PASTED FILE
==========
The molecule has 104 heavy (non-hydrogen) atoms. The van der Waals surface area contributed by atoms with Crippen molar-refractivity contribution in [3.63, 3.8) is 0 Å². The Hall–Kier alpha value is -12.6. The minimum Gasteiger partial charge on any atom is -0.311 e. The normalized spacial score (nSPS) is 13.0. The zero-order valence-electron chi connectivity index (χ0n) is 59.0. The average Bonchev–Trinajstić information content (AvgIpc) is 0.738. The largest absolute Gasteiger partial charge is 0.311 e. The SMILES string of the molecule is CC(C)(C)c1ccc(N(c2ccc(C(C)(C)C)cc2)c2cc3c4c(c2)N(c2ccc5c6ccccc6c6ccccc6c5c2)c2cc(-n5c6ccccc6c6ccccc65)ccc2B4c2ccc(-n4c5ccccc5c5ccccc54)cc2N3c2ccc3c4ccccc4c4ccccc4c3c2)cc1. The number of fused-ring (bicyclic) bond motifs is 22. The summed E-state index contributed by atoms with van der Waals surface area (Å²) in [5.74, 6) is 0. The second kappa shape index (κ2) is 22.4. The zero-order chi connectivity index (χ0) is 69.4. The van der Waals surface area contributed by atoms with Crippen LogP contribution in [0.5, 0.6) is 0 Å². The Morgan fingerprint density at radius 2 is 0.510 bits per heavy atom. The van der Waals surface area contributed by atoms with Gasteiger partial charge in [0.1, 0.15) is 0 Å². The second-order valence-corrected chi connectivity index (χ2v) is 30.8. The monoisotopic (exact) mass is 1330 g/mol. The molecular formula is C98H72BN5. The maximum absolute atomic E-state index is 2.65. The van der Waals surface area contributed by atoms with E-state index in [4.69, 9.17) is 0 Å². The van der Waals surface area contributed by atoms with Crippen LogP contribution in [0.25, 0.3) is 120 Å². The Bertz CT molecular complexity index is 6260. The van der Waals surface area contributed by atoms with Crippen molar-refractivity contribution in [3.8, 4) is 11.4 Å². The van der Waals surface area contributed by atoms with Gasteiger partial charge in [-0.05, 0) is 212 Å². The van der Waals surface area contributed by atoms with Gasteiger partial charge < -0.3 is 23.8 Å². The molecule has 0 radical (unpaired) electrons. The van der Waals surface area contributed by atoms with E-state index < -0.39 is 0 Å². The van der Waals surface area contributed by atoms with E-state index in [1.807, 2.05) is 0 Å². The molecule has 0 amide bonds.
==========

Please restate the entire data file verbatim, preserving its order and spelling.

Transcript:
The molecule has 104 heavy (non-hydrogen) atoms. The van der Waals surface area contributed by atoms with Crippen molar-refractivity contribution in [3.63, 3.8) is 0 Å². The Hall–Kier alpha value is -12.6. The minimum Gasteiger partial charge on any atom is -0.311 e. The normalized spacial score (nSPS) is 13.0. The zero-order valence-electron chi connectivity index (χ0n) is 59.0. The average Bonchev–Trinajstić information content (AvgIpc) is 0.738. The largest absolute Gasteiger partial charge is 0.311 e. The SMILES string of the molecule is CC(C)(C)c1ccc(N(c2ccc(C(C)(C)C)cc2)c2cc3c4c(c2)N(c2ccc5c6ccccc6c6ccccc6c5c2)c2cc(-n5c6ccccc6c6ccccc65)ccc2B4c2ccc(-n4c5ccccc5c5ccccc54)cc2N3c2ccc3c4ccccc4c4ccccc4c3c2)cc1. The number of fused-ring (bicyclic) bond motifs is 22. The summed E-state index contributed by atoms with van der Waals surface area (Å²) in [5.74, 6) is 0. The second kappa shape index (κ2) is 22.4. The zero-order chi connectivity index (χ0) is 69.4. The van der Waals surface area contributed by atoms with Crippen LogP contribution in [0.5, 0.6) is 0 Å². The Morgan fingerprint density at radius 2 is 0.510 bits per heavy atom. The van der Waals surface area contributed by atoms with Gasteiger partial charge in [0.1, 0.15) is 0 Å². The second-order valence-corrected chi connectivity index (χ2v) is 30.8. The monoisotopic (exact) mass is 1330 g/mol. The molecular formula is C98H72BN5. The maximum absolute atomic E-state index is 2.65. The van der Waals surface area contributed by atoms with E-state index in [4.69, 9.17) is 0 Å². The van der Waals surface area contributed by atoms with Crippen LogP contribution in [0.25, 0.3) is 120 Å². The Bertz CT molecular complexity index is 6260. The van der Waals surface area contributed by atoms with Crippen molar-refractivity contribution in [3.8, 4) is 11.4 Å². The van der Waals surface area contributed by atoms with Gasteiger partial charge in [-0.05, 0) is 212 Å². The van der Waals surface area contributed by atoms with Gasteiger partial charge < -0.3 is 23.8 Å². The molecule has 0 radical (unpaired) electrons. The van der Waals surface area contributed by atoms with E-state index < -0.39 is 0 Å². The van der Waals surface area contributed by atoms with E-state index in [1.807, 2.05) is 0 Å². The molecule has 0 amide bonds.